Step 2: What is the appropriate value of the incentive?
Once an economic development organization has determined that the business or project is worthy of an incentive offer, the organization must determine the appropriate value of the incentive. An appropriate incentive can only be determined once the economic and fiscal impact of the business or project has been estimated. Our website addresses the components of a comprehensive economic and fiscal impact analysis.
The firm or project will generate taxes and other revenues for the community and impose costs on various taxing authorities. The fiscal impact analysis will itemize the benefits, costs for each local taxing authority over a period of time. Assuming the project will result in positive net benefits, the incentive-granting organization should base the incentive offer on the net benefits to be received as a result of the project.
Incentives in the form of job grants can be viewed as an investment in the project. The flow of net benefits represent the return on this investment. Within this framework, an average annual rate of return can be calculated for a given incentive level. In addition, the length of the payback period can be estimated. The payback period is the number of years before the taxing authority is paid back.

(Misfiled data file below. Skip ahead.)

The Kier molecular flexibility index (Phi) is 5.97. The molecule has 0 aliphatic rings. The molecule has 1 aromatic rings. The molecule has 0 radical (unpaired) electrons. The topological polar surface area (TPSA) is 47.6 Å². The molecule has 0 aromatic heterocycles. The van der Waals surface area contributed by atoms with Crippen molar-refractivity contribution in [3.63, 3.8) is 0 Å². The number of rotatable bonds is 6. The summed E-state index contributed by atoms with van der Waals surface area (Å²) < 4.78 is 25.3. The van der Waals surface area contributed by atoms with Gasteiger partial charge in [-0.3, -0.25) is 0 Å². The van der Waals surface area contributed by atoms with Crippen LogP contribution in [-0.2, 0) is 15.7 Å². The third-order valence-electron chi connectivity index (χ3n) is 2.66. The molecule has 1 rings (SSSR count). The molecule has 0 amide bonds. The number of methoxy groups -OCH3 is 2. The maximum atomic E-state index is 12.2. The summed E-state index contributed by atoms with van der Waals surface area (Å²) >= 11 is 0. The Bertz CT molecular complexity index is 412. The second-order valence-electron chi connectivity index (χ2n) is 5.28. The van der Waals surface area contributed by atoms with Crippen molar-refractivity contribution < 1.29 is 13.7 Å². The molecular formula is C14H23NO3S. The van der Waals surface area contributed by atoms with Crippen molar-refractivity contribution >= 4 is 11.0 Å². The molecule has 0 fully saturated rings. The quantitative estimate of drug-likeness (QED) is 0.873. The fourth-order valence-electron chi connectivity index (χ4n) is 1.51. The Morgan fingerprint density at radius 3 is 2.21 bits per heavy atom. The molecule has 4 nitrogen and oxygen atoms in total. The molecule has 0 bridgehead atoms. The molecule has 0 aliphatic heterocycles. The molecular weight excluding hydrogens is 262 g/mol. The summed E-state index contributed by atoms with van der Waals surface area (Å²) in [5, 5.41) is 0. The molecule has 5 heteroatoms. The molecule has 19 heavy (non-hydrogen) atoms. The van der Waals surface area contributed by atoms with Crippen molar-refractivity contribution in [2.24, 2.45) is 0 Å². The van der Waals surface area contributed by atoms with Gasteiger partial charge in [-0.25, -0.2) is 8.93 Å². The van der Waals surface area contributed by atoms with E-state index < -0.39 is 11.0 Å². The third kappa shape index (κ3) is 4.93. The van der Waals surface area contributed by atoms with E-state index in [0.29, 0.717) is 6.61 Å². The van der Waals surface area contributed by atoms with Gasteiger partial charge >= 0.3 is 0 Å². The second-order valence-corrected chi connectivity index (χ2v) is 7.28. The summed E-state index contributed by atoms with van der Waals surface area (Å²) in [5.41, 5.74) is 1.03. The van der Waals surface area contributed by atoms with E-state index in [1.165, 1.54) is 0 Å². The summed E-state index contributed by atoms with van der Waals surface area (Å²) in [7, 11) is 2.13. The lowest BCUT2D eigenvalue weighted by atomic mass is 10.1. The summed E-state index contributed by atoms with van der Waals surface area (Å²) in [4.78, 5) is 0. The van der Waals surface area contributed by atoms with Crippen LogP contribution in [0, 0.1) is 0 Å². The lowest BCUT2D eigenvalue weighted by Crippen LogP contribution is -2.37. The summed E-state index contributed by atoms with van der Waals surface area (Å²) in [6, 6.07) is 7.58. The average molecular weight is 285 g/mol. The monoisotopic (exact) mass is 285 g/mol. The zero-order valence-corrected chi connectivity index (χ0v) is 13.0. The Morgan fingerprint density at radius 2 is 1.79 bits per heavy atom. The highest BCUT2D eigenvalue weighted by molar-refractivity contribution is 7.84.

Communities should only consider incentives with a rate of return greater than 10 years and a payback period of fewer than 10 years. Given the level of uncertainty surrounding economic development projects, communities may impose specific limits such as requiring a rate of return greater than 20% or a payback period shorter than the firm’s initial lease length.
Continue to follow our blog as we address proper discounting, uncertainty and evaluating other types of incentives or contact us to learn more about our customized impact models will help you protect public funds by using economic development incentives wisely.